Different types of mountain bikes -What bike should you choose
Mountain biking has evolved a lot over a history of about 50 years. There are all sorts of disciplines that fall under that mountain bike umbrella. So we thought it would be a good time to explain all the different types of mountain bikes, and what their intended use is.
Different types of mountain bikes:
Before going to buy a mountain bike, you should need to take some advice from experts and also need clear knowledge, how many types of mountain bikes are available in the market. So let’s start to deep learning about different types of bikes.
So let’s start with cross-country bikes. As Example Canyon XC, the cross-country race bike. This is where weight is really important.
So it’s a carbon fiber frame. These bikes are often 29ers because they’ve got that extra rollover. So once you’re up to speed, they’ll carry speed really well.
Like I say, weight is really important, so it’s all about being as light as possible because fitness and speed is really important. The tires are fairly lightweight so they’re really fast-rolling.
They don’t offer great puncture resistance, but more importantly, they’re really fast tires. The bikes have relatively steep head angles, so they’re agile at low speeds, also good for climbing. You’ve got that long stem and low handlebars to keep weight on that front wheel, so you’re not wheelie-ing too much when you’re climbing.
This is a full-suspension cross-country bike, something that people would race in marathon races, probably longer distance than the pure thoroughbred cross-country bike. The full-suspension is a more comfortable ride, you’re going to get slightly more grip on the rear tires. The tire tracks a little bit better. Obviously the payoff is slightly more weight.
They tend to have single or double chainrings, probably more likely to have a double than the pure cross-country bike because you’re going to be riding this bike for longer. Again, the idea is a light, the fast bike still.
General trail bike:
So moving up to scale a little bit now, what I would call a general trail bike. They tend to be anything from 120- to 140-mill travel, which this bike is. With a trail bike, they tend to be overbuilt.
You can see, it’s a lot chunkier here around the head tube and also here around the pivots to take that punishment. Also, compared to a cross-country race bike, it has a longer wheelbase and therefore more stable at speed. able to ride a descent more comfortably, but yet again, it won’t climb quite as well.
Most trail bikes tend to come with a dropper post, really cool feature also.
Moving up the scale again slightly, this is 160-mill travel.
This is the area that a lot of bike manufacturers are trying to throw their resources at finding that one do-it-all bike. so you’ve got a really good downhill bike that also climbs. Again, the bike is to be designed really aggressively, so to help with that, we’ve got bigger, chunkier tires, more puncture-resistant, but the payoff, again, is they’re heavier.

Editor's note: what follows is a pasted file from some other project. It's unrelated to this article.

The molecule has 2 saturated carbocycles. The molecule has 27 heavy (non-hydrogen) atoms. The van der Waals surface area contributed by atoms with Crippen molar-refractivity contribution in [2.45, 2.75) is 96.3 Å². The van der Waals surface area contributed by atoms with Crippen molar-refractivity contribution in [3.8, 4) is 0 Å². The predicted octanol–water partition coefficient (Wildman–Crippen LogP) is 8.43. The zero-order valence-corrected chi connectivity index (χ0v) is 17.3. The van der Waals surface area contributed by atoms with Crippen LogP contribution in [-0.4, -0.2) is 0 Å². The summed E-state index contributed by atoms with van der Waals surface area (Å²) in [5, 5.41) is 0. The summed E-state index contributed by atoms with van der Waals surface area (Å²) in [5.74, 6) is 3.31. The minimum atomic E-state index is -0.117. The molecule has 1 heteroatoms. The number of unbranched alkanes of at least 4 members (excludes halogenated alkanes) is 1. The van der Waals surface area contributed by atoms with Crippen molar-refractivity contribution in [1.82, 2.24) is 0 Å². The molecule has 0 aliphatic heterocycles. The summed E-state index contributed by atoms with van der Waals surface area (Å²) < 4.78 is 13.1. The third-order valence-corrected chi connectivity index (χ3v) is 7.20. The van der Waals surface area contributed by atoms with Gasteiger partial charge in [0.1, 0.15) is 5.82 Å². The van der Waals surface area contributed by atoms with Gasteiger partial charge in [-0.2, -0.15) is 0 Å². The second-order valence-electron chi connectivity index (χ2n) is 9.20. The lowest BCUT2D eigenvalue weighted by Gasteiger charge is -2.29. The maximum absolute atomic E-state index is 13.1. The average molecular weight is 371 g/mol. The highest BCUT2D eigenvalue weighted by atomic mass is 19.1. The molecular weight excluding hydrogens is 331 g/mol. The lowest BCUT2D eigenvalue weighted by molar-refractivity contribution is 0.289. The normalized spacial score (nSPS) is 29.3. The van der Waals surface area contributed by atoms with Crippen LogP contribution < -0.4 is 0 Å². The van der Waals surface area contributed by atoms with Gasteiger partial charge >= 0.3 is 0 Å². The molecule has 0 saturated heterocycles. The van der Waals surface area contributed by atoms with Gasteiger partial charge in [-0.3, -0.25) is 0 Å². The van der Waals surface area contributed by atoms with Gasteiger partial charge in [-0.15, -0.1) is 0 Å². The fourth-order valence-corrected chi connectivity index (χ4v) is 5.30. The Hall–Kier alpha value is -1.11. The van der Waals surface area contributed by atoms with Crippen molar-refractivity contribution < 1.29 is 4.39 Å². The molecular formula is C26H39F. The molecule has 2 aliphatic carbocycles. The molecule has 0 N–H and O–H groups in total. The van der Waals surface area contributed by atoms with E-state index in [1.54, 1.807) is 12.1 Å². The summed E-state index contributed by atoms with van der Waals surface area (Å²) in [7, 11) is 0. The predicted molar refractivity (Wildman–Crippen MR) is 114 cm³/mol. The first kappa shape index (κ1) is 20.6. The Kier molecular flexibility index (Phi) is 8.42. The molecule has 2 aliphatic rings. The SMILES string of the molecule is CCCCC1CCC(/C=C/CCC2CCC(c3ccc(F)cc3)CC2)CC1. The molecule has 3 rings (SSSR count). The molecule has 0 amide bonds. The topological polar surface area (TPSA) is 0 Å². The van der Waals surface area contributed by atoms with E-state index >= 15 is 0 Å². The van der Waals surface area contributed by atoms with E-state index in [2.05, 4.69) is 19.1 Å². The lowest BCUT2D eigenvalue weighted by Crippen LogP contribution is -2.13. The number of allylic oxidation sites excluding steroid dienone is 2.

Slopestyle bike. The main factor about these is companies are still developing bikes around 26-inch wheels, so old technology as far as trail bikes and downhill bikes, but these guys are still riding 26. There’s no need for bigger wheels, I guess it makes the bike more maneuverable in the air, having the smaller wheels.
The short amount of travel, probably only 100 Mills, just to take the shock out of those massive jumps when they’re landing heavy. As you can see they have a low standover height, the small frame which means it’s easy to move around the bike to do all the tricks that they do. Really low seat, just getting it down and out of the way.
A fat bike. Originally these bikes were designed for riding on the sand like we are today and on snow. The huge tires give you that floating ability.
These tires are 4.8 inches wide. Compare that to your average mountain bike tire, maybe 2.2, 2.4. So they’re twice the width. You don’t even need a bike stand for it to stand up on the beach today. The bikes are designed solely around these wheels, really. They’re so wide that the front and the back ends of the fork are wide to fit in that larger hub and that huge tire.
More often than not, these bikes are hardtails or in fact fully rigid like this bike. and they’re becoming more and more popular. You see these out on the trails and away from the snow and the sand.
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Downhill bike. Definitely a very limited use as far as what you can do on this bike, purely designed to go over the roughest terrain, top though bottom, down a hill. As you can see, extremely overbuilt, all the way from the front forks, which are a triple clamp, very similar to a motorcycle, very large aggressive tires, super strong, often tubeless. Two hundred mills of travel, front and back, is usually about the ballpark.
A very slack head angle, so you feel comfortable going down steeper descents, really long wheelbase so the bike is super stable at high speeds. Also, wide handlebars, up to 800 mills, all help give the bike that extra stability. Usually, find a 26-inch wheel like this one here, or more recently, manufacturers are making them in the 27.5-inch wheel.
– A hardtail. They come in all different shapes and sizes, 26-, 27.5-, and 29-inch wheels. Steel alloy, carbon frames, obviously no rear suspension, and they do often have a suspension fork. They’re quite often the cheapest mountain bikes and are such the most accessible way to get into the sport.
More often than not, people ride a hardtail as their first bike. And they’re still really good fun.
This is the list and explained the Different types of mountain bikes. I hope you should get an idea about what you should choose.
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